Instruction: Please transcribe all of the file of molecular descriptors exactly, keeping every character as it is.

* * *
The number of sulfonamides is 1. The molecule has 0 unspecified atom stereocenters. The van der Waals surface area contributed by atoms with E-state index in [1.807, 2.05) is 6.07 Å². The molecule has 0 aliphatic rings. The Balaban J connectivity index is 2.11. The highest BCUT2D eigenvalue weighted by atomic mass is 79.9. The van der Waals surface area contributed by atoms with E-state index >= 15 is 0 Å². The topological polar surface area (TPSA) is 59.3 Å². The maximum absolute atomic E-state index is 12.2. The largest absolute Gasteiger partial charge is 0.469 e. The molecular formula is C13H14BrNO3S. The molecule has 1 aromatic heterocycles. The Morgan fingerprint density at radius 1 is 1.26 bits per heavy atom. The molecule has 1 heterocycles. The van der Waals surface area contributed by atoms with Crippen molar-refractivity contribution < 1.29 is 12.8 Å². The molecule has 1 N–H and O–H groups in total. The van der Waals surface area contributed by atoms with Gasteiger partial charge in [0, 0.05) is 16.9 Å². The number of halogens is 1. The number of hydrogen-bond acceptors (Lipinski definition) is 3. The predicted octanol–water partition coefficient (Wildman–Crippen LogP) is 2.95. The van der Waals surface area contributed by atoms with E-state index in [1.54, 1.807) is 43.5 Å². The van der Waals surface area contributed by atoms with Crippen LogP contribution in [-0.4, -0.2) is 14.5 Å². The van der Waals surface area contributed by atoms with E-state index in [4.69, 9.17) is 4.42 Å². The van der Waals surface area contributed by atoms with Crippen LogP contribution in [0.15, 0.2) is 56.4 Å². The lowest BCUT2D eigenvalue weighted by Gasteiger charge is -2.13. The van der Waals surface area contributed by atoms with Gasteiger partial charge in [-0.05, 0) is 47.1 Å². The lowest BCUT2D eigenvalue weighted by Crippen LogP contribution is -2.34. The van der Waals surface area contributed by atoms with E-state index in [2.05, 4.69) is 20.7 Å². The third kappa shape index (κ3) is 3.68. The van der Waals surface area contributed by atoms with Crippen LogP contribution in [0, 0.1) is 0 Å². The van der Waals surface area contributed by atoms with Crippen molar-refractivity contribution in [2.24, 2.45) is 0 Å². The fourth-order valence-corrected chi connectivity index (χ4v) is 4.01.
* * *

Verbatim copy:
The number of sulfonamides is 1. The molecule has 0 unspecified atom stereocenters. The van der Waals surface area contributed by atoms with E-state index in [1.807, 2.05) is 6.07 Å². The molecule has 0 aliphatic rings. The Balaban J connectivity index is 2.11. The highest BCUT2D eigenvalue weighted by atomic mass is 79.9. The van der Waals surface area contributed by atoms with E-state index >= 15 is 0 Å². The topological polar surface area (TPSA) is 59.3 Å². The maximum absolute atomic E-state index is 12.2. The largest absolute Gasteiger partial charge is 0.469 e. The molecular formula is C13H14BrNO3S. The molecule has 1 aromatic heterocycles. The Morgan fingerprint density at radius 1 is 1.26 bits per heavy atom. The molecule has 1 heterocycles. The van der Waals surface area contributed by atoms with Crippen molar-refractivity contribution < 1.29 is 12.8 Å². The molecule has 1 N–H and O–H groups in total. The van der Waals surface area contributed by atoms with Gasteiger partial charge in [0, 0.05) is 16.9 Å². The number of halogens is 1. The number of hydrogen-bond acceptors (Lipinski definition) is 3. The predicted octanol–water partition coefficient (Wildman–Crippen LogP) is 2.95. The van der Waals surface area contributed by atoms with E-state index in [1.54, 1.807) is 43.5 Å². The van der Waals surface area contributed by atoms with Crippen LogP contribution in [-0.4, -0.2) is 14.5 Å². The van der Waals surface area contributed by atoms with E-state index in [4.69, 9.17) is 4.42 Å². The van der Waals surface area contributed by atoms with Crippen LogP contribution in [0.15, 0.2) is 56.4 Å². The lowest BCUT2D eigenvalue weighted by Gasteiger charge is -2.13. The van der Waals surface area contributed by atoms with Gasteiger partial charge in [-0.05, 0) is 47.1 Å². The lowest BCUT2D eigenvalue weighted by Crippen LogP contribution is -2.34. The van der Waals surface area contributed by atoms with E-state index in [2.05, 4.69) is 20.7 Å². The third kappa shape index (κ3) is 3.68. The van der Waals surface area contributed by atoms with Crippen LogP contribution in [0, 0.1) is 0 Å². The van der Waals surface area contributed by atoms with Crippen molar-refractivity contribution in [2.24, 2.45) is 0 Å². The fourth-order valence-corrected chi connectivity index (χ4v) is 4.01.